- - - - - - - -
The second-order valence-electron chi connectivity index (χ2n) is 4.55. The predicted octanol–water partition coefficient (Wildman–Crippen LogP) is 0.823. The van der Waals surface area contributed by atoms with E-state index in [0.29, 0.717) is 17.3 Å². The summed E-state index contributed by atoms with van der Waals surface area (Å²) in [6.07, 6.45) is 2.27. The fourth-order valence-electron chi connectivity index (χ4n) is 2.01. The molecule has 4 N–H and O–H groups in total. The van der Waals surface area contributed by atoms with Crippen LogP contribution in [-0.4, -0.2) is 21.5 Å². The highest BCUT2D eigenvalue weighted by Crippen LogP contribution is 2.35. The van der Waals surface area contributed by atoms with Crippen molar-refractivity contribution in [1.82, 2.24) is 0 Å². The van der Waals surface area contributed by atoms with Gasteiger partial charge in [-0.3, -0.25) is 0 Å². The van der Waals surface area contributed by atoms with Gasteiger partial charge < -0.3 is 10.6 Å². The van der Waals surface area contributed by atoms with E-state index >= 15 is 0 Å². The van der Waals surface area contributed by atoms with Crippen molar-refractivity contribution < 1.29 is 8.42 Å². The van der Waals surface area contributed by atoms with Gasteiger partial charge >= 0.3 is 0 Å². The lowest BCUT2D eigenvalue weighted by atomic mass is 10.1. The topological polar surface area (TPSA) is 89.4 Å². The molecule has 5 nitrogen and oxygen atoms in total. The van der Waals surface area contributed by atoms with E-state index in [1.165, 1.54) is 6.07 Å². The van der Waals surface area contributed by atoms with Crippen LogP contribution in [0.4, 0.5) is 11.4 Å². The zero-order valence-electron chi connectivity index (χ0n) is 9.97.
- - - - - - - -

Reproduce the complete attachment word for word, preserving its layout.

The second-order valence-electron chi connectivity index (χ2n) is 4.55. The predicted octanol–water partition coefficient (Wildman–Crippen LogP) is 0.823. The van der Waals surface area contributed by atoms with E-state index in [0.29, 0.717) is 17.3 Å². The summed E-state index contributed by atoms with van der Waals surface area (Å²) in [6.07, 6.45) is 2.27. The fourth-order valence-electron chi connectivity index (χ4n) is 2.01. The molecule has 4 N–H and O–H groups in total. The van der Waals surface area contributed by atoms with Crippen LogP contribution in [-0.4, -0.2) is 21.5 Å². The highest BCUT2D eigenvalue weighted by Crippen LogP contribution is 2.35. The van der Waals surface area contributed by atoms with Crippen molar-refractivity contribution in [1.82, 2.24) is 0 Å². The van der Waals surface area contributed by atoms with Gasteiger partial charge in [-0.3, -0.25) is 0 Å². The van der Waals surface area contributed by atoms with Gasteiger partial charge < -0.3 is 10.6 Å². The van der Waals surface area contributed by atoms with E-state index >= 15 is 0 Å². The van der Waals surface area contributed by atoms with Crippen molar-refractivity contribution < 1.29 is 8.42 Å². The van der Waals surface area contributed by atoms with Gasteiger partial charge >= 0.3 is 0 Å². The lowest BCUT2D eigenvalue weighted by atomic mass is 10.1. The topological polar surface area (TPSA) is 89.4 Å². The molecule has 5 nitrogen and oxygen atoms in total. The van der Waals surface area contributed by atoms with E-state index in [1.165, 1.54) is 6.07 Å². The van der Waals surface area contributed by atoms with Crippen LogP contribution in [0.4, 0.5) is 11.4 Å². The zero-order valence-electron chi connectivity index (χ0n) is 9.97.